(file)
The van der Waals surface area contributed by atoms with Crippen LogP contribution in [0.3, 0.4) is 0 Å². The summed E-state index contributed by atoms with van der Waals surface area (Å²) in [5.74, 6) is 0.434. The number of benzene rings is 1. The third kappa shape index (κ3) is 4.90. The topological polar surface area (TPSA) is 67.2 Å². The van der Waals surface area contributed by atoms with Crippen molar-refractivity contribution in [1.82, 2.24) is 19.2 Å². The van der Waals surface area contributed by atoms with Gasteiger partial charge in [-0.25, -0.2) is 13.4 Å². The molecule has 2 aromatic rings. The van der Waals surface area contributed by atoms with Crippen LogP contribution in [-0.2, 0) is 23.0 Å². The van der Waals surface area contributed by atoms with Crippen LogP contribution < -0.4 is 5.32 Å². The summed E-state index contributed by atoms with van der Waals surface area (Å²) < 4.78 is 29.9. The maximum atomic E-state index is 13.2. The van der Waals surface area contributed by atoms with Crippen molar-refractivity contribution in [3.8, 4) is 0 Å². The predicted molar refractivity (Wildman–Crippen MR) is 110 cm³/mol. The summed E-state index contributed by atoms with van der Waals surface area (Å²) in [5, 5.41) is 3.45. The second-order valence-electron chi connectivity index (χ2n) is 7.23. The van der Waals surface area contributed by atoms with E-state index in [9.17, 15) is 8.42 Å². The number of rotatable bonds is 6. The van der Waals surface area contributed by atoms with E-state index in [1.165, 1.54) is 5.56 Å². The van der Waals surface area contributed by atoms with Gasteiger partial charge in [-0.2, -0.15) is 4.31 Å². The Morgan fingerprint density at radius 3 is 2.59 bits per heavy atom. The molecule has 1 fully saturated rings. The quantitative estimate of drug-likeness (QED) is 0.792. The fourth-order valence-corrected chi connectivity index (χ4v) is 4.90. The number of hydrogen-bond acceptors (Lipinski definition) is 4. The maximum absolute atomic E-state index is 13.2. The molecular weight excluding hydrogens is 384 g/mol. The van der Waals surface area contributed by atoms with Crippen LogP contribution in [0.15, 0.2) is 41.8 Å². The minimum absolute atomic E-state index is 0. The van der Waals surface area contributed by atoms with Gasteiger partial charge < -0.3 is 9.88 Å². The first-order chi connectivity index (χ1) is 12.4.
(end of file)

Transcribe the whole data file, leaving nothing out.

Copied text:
The van der Waals surface area contributed by atoms with Crippen LogP contribution in [0.3, 0.4) is 0 Å². The summed E-state index contributed by atoms with van der Waals surface area (Å²) in [5.74, 6) is 0.434. The number of benzene rings is 1. The third kappa shape index (κ3) is 4.90. The topological polar surface area (TPSA) is 67.2 Å². The van der Waals surface area contributed by atoms with Crippen molar-refractivity contribution in [1.82, 2.24) is 19.2 Å². The van der Waals surface area contributed by atoms with Gasteiger partial charge in [-0.25, -0.2) is 13.4 Å². The molecule has 2 aromatic rings. The van der Waals surface area contributed by atoms with Crippen LogP contribution in [-0.2, 0) is 23.0 Å². The van der Waals surface area contributed by atoms with Crippen LogP contribution < -0.4 is 5.32 Å². The summed E-state index contributed by atoms with van der Waals surface area (Å²) < 4.78 is 29.9. The maximum atomic E-state index is 13.2. The van der Waals surface area contributed by atoms with Crippen molar-refractivity contribution in [3.8, 4) is 0 Å². The predicted molar refractivity (Wildman–Crippen MR) is 110 cm³/mol. The summed E-state index contributed by atoms with van der Waals surface area (Å²) in [5, 5.41) is 3.45. The second-order valence-electron chi connectivity index (χ2n) is 7.23. The van der Waals surface area contributed by atoms with E-state index in [9.17, 15) is 8.42 Å². The number of rotatable bonds is 6. The van der Waals surface area contributed by atoms with E-state index in [1.165, 1.54) is 5.56 Å². The van der Waals surface area contributed by atoms with Gasteiger partial charge in [-0.2, -0.15) is 4.31 Å². The Morgan fingerprint density at radius 3 is 2.59 bits per heavy atom. The molecule has 1 fully saturated rings. The quantitative estimate of drug-likeness (QED) is 0.792. The fourth-order valence-corrected chi connectivity index (χ4v) is 4.90. The number of hydrogen-bond acceptors (Lipinski definition) is 4. The maximum absolute atomic E-state index is 13.2. The molecular weight excluding hydrogens is 384 g/mol. The van der Waals surface area contributed by atoms with Crippen LogP contribution in [0.15, 0.2) is 41.8 Å². The minimum absolute atomic E-state index is 0. The van der Waals surface area contributed by atoms with Gasteiger partial charge < -0.3 is 9.88 Å². The first-order chi connectivity index (χ1) is 12.4.